A commercial fisherman, identified by large registration numbers on his boat and the weird driving position at the front (the helm at the bow, landlubbers), cutting across Kemp Channel toward Summerland Key.
From left to right, the new, 1982, bridge with the white water pipe bringing water from Homestead to Key West, then the 1912 Flagler Bridge with the tide rushing south under it.
My bicycle parked at the end of the separate bike trail on Cudjoe Key. I wish they would connect the old Flagler bridges but that would cost money. Instead they cut them in half and close the stumps.
Further east I took Cheyenne to the "beach" on West Summerland Key, near Bahia Honda State Park for an afternoon airing. I am not fond of gray skies and pewter seas. I like sunshine and bright colors but either way this is a good place to cloud watch or wave watch or to read while your dog sleeps. Whatever dolt with a sense of humor put this sign here in the undergrowth on a 45 degree slope deserves recognition for a fine sense of the absurd. The only reason an enterprising RVer would consider parking in this unlikely spot would be to defy the absurd sign.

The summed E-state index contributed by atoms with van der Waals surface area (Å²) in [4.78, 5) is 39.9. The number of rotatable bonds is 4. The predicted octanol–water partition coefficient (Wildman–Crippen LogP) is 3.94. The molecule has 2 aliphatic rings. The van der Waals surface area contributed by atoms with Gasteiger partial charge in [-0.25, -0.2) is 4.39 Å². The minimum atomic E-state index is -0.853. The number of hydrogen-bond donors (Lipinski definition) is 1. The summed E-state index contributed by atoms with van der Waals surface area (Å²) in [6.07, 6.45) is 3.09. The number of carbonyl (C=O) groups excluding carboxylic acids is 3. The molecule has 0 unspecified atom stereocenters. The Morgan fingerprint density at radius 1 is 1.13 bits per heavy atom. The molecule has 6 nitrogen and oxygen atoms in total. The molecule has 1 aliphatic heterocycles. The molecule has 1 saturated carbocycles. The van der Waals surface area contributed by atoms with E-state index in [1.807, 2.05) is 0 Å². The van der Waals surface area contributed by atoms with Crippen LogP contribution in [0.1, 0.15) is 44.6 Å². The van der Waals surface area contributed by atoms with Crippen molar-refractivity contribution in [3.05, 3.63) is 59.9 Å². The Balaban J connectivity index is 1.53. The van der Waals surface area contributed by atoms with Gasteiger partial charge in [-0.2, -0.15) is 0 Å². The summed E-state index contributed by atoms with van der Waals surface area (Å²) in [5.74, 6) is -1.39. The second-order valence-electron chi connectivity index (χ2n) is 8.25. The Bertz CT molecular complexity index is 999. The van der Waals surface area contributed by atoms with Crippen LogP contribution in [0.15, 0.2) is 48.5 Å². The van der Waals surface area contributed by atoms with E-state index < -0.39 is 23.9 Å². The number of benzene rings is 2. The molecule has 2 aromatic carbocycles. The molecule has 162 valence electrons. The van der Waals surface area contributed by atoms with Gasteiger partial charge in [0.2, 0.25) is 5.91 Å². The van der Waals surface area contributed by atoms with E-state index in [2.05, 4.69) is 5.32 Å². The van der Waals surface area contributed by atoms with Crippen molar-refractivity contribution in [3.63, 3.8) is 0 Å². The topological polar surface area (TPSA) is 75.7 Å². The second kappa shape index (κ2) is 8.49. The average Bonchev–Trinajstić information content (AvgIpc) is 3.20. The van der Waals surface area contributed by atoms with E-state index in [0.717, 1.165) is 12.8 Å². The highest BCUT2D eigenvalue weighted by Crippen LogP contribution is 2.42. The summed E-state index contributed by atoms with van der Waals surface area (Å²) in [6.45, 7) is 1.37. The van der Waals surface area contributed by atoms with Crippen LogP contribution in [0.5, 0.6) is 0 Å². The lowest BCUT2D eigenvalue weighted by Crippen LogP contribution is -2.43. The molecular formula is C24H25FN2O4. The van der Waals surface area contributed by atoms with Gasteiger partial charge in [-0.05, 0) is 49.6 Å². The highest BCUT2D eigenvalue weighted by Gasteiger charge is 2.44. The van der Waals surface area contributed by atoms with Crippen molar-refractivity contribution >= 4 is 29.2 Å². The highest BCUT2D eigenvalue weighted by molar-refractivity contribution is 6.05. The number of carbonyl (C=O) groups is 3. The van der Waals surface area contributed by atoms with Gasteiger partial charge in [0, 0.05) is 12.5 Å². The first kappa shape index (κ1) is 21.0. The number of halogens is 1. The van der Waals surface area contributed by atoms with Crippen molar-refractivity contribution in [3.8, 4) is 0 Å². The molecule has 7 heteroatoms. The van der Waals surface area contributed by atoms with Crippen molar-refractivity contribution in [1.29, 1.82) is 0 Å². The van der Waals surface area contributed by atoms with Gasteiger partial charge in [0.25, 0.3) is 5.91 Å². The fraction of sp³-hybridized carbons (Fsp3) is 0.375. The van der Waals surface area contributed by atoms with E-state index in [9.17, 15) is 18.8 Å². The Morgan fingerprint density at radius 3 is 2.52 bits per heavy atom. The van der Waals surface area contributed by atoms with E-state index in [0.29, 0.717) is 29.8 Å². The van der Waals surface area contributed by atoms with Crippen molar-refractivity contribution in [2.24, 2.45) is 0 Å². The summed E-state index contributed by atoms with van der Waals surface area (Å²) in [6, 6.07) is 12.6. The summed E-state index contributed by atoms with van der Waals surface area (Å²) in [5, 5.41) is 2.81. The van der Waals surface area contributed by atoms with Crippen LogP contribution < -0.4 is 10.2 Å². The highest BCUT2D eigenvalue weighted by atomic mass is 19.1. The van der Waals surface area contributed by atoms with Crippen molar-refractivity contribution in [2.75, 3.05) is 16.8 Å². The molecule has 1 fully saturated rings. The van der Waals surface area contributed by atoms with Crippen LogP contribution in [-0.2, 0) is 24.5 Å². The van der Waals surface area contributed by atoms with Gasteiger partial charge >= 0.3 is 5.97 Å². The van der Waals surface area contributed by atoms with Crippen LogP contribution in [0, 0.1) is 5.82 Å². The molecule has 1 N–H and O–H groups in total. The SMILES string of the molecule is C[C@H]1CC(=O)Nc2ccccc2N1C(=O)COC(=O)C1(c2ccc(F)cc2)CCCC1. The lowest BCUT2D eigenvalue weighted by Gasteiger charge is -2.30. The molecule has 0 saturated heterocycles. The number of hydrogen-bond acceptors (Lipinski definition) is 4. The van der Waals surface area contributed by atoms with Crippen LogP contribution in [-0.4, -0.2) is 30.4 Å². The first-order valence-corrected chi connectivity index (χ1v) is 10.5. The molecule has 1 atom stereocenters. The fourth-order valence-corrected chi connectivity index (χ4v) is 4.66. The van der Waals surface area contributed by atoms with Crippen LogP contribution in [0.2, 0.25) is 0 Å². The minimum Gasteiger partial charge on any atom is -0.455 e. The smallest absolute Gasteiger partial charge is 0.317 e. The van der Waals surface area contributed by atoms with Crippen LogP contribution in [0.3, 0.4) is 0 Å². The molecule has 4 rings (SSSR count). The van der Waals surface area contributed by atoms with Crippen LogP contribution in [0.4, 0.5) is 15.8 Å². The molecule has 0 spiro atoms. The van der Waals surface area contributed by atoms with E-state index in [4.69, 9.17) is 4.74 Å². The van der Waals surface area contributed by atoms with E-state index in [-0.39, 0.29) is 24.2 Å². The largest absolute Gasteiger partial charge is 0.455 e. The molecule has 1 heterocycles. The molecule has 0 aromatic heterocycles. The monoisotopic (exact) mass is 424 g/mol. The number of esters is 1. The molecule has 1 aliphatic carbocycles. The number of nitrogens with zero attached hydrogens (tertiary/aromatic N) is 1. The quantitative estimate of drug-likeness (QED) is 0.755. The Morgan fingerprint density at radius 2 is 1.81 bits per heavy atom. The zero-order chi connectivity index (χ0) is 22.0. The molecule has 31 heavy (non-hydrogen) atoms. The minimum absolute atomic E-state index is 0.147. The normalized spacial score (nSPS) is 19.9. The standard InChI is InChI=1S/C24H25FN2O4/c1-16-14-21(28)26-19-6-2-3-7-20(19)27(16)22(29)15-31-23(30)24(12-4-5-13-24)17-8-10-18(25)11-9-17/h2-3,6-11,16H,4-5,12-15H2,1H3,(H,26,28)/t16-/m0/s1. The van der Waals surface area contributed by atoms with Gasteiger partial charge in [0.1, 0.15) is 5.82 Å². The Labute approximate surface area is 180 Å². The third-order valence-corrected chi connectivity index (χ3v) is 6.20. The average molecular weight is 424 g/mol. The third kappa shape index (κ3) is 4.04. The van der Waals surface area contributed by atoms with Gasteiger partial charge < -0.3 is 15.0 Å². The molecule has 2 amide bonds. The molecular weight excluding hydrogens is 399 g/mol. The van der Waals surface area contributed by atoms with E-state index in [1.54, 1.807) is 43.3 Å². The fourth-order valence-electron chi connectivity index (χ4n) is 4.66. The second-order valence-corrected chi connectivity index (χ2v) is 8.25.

Did I say beach? The proper beach with imported sand and some dead seaweed is across the channel at the State Park, famous on Bahia Honda ("deep bay."). Here on an undeveloped parking area the beach at low tide resembles an excavated quarry.
Not what tourists expect if they haven't done their homework. The Keys are built on limestone rock, once underwater, now exposed to the air corals grew in pre-history then died leaving these islands above the sea level. Mainland Florida is the sandpit. To visit the Keys for the beaches only leads to disappointment.
I enjoy seeing her happy on an overcast dull afternoon. Exciting lives we live in the Lower Florida Keys.